5 tips for brands preparing for Amazon Prime Day
Amazon said yesterday that its annual Prime Day shopping event will take place over the two-day period of Oct. 13 and 14—three months later than in previous years. That's mere weeks ahead of Black Friday, the typical start to a holiday shopping season that is expected to begin even earlier this year. Though most stores have reopened their brick-and-mortar locations after pandemic-related closures, many big brands have said they will be closed on Thanksgiving. Crowd-averse customers, already used to doing more shopping online, are likely planning to take advantage of Prime Day discounts for their holiday gifting.
When Prime Day took place in the summer, some very organized consumers may have bought for the holidays, but most people likely spent on Prime Day for deals and did most of their holiday gifting around Thanksgiving-timed promotions, experts say. But now, Prime Day might steal some sales from Black Friday as consumers are already in a holiday state-of-mind.
“It really pushes a consumer’s budget close together,” says Brian Harding, VP of advertising at Buy Box Experts, a consultancy for branding strategy on Amazon. “A consumer might be like, ‘Do I make purchases on Prime Day or on Black Friday?’ while traditionally, purchases would be made on both.”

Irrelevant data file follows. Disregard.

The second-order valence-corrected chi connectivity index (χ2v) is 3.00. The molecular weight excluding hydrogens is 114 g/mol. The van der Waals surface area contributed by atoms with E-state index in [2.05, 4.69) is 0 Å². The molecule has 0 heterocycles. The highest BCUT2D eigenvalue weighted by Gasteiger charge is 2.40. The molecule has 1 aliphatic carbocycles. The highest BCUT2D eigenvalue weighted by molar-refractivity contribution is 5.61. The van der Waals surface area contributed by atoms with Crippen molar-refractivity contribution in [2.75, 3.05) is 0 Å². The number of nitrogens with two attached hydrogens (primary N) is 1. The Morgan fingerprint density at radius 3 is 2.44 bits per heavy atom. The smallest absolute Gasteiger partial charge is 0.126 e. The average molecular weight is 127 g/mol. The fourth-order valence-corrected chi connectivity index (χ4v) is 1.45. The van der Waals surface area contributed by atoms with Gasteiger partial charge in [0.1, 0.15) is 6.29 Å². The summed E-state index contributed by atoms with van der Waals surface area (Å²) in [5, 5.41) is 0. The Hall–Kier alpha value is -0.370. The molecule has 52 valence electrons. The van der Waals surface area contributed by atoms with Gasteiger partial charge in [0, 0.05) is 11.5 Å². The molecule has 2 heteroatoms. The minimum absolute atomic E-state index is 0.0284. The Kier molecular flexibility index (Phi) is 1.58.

In addition, with the election looming, experts expect more consumers to do their holiday shopping sooner rather than later when the mood might still be positive for both sides of voters.
“This is as optimistic as we’re going to get—the next couple weeks,” says William Tjernlund, chief marketing officer at Goat Consulting, which offers business services and consulting for brands selling on Amazon. “Who knows what people will be feeling after, so [there’s a sense of] ‘Get your shopping out of the way now.’”
Below are some tips for brands hoping to make the most out consumer spending on Prime Day this year.
Diversify your fulfillment
Early on in the pandemic, Amazon saw an influx in shopping as panicking consumers stocked up on essentials and did the bulk of their buying online. Stretched to capacity, Amazon delayed supplier shipments of non-essentials in March as it tried to manage skyrocketing demand. While Amazon has streamlined its order fulfillment since then, experts caution that the e-commerce giant will be stretched thin again on Prime Day, and that there may be delays for consumers who are buying Prime items through Amazon warehouses.
“We know a lot of the brick-and-mortar sales that [consumers] would have had will now be going through Amazon, so the thought process is that Amazon is fairly swamped already,” says Tjernlund.
Brands selling on the Amazon platform should consider a mix of fulfillment options that include distributing their own goods directly to customers. Granted, such products won’t be tagged as Prime-eligible items, but consumers would still notice they are in stock and potentially make the purchase if delivery is promised to be fast.
“Merchants or brands selling on Amazon who have a diverse fulfillment structure between their own fulfillment and Amazon fulfillment will be the most successful,” says Tjernlund.
Be ready with inventory